Wow, great job. My one problem: how can someone swing from one leaf to a higher leaf? Doesn't conservation of energy kinda rule that out? All your entry states is that they need to swing for a certain distance. Shouldn't they need some sort of running start (so they can start out with some extra kinetic energy that will transfer into potential energy)? Otherwise, they will never get any higher than they started.


LOL

I just read your profile, Rob. I'm an English teacher in China for years and I've been running a D&D game for almost a year now. It's composed of college students who like computer RPGs and need a chance to improve their English. Just a thought, dude.

Oh yeah, and the monkey goblins are a riot.

As you were guys...


Pathfinder Adventure Path Charter Subscriber; Pathfinder Campaign Setting, Modules, Roleplaying Game Subscriber

I teach science in English in Taiwan. No way would any of my students be able to play D&D though.

Osirion

This was the only one I *had* to vote for. The second vote was harder.

I'm running a Freeport game (on the edge of a big jungle), and using Throne of the Gorilla King, among other things, so this encounter seems like it was designed just for me.

Very considerate, thanks!


Taliesin Hoyle wrote:
I teach science in English in Taiwan. No way would any of my students be able to play D&D though.

Why not?

Osirion RPG Superstar 2013 , Dedicated Voter 2013, Dedicated Voter 2014 aka Steven T. Helt

My post got eaten, I think. I'll wait a minute and see if it shows up.


I was immediately turned off by the name. With all the talk of monkeys on these boards it just seemed to be pandering to both the judges and the voters. So I went into this with a bad attitude. The opening paragraph was kind of like "Who? What? Where? Oh never mind they're in the jungle got it."

I like barbarian goblin, I think that's a cool combination. It doesn't seem to make much sense to setup an ambush point on an unmarked trail, but I'm assuming that monkey goblins are not that intelligent so no biggie. I like the swinging thing and the sidebars with rules recaps are great. Tight work but I'm really not that inspired.


Pathfinder Adventure Path Charter Subscriber; Pathfinder Campaign Setting, Modules, Roleplaying Game Subscriber
varianor wrote:
Taliesin Hoyle wrote:
I teach science in English in Taiwan. No way would any of my students be able to play D&D though.
Why not?

There have some problem the English.

Qadira

Good stuff. One vote from me to you. The memorable name draws you in, you have to read the encounter and its a fun fight.

Osirion RPG Superstar 2013 , Dedicated Voter 2013, Dedicated Voter 2014 aka Steven T. Helt

Okay...I will try to be succinct. I suck at that, you know.

I am voting for monkey goblins attack. There are some minor flaws:

There are rules for brachiation, although I think it requires a feat. I prefer a Climb check or Strength check, but that makes the feat obsolete. Maybe a good compromise is to require anyone without the feat to make Strength checks, and let the monkey goblins take 10 on vineswinging since they have a climb speed.

In general, I worry a little about EL 4 (?) encounters where characters have a good chance of falling 40 feet. Asking a 4th level wizard for a climb check 40 feet up is kind of sadistic (this from a man with 5 TPKs in a year).

Why is climb a class skill for bards, but not for druids? Anyone?

I appreciate the help you give the DM reading your adventure: pointing out rules for the environment or natural hazards helps shape DMs into masters of their encounter. Bravo.

I think combat is more descriptive and dynamic in three dimensions. It is also a challenge for DMs, so when you plan a 3D encounter, offer tips for describing or representing the battlefield. In the DND Open this last year, one of the rounds started with a 3D encounter, which threw off some judges and slowed down action and limited fun.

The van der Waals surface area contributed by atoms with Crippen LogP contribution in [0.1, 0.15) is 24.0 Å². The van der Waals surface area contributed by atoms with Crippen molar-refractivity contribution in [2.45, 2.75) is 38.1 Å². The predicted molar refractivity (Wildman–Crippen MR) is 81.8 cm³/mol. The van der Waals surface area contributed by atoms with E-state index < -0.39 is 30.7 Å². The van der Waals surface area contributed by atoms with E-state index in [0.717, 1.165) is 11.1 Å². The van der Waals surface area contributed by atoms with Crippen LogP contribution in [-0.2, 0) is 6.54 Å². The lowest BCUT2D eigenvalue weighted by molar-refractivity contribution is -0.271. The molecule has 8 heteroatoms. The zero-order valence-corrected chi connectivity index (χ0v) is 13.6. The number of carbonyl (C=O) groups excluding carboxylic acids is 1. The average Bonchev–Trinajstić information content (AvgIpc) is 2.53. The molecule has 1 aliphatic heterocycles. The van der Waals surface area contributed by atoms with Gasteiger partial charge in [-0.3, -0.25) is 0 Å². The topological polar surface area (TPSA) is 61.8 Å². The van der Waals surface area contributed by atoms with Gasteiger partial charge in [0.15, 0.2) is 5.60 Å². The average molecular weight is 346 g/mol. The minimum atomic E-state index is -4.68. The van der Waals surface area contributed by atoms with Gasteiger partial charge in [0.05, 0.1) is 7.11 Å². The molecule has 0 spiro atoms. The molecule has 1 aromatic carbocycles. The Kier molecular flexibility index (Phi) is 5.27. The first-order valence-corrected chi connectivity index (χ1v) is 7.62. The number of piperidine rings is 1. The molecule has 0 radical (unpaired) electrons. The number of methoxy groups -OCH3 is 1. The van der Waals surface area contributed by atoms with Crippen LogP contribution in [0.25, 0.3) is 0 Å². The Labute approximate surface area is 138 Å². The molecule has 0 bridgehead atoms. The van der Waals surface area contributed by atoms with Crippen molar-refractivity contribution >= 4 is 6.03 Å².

Removing the NPC from combat, the 3D element, having strong plot elements (the prisoner NPC is brilliant, and makes the encounter look as if you pulled it from a complete adventure), all earn you one of my votes.

So..you want to be the guy to run Iskandria for some of us? You couldn't have a better group of players than the DMs that hang out here. : }


Setting up an ambush on a trail close to a stream where thirsty travellers may be looking forward to a drink seems to make sense to me. Evidently there is some travel on this trail, since the monkey-goblins have already bagged themselves a hobgoblin.
I would have liked some additional explanation about vriksha trees however with regards to how/why their enormous leaves in this particular area grow pointing in ordinal compass point directions; yes I know that there are druids out there capable of shaping plants to suit their own needs, but unless they shape sufficient trees in this jungle for these three not to be sfficiently out of the ordinary to be noticeable, I would have given PCs approaching the ambush a chance to recognise something 'unusual' about the foliage arrangement of some of the trees ahead.
Whilst I agree with Wolfgang's observation that having the NPC out of the way might be useful, and I'm guessing might motivate the PCs to fight harder to get her back, I dislike the assumption that it will be automatically her who triggers the trap. Given that the PCs are supposed to be getting her to some kind of safety, she might be in the middle or rear of the march order, in which case several PCs may have walked over a *touch* trigger trap without setting them off some groups may even have animal companions ranging ahead on 'point'. I would have rather had a 'touch attack' trap triggered by a monkey goblin tugging a vine or something, and a reason that they enjoy picking off females first (experience of dangerous Cerulean Sisterhood sorceresses?) for Janeeta to be specifically targeted, but I'm being picky here.

Congratulations on a very well written and presented encounter. I've only found a couple of minor points that I don't like.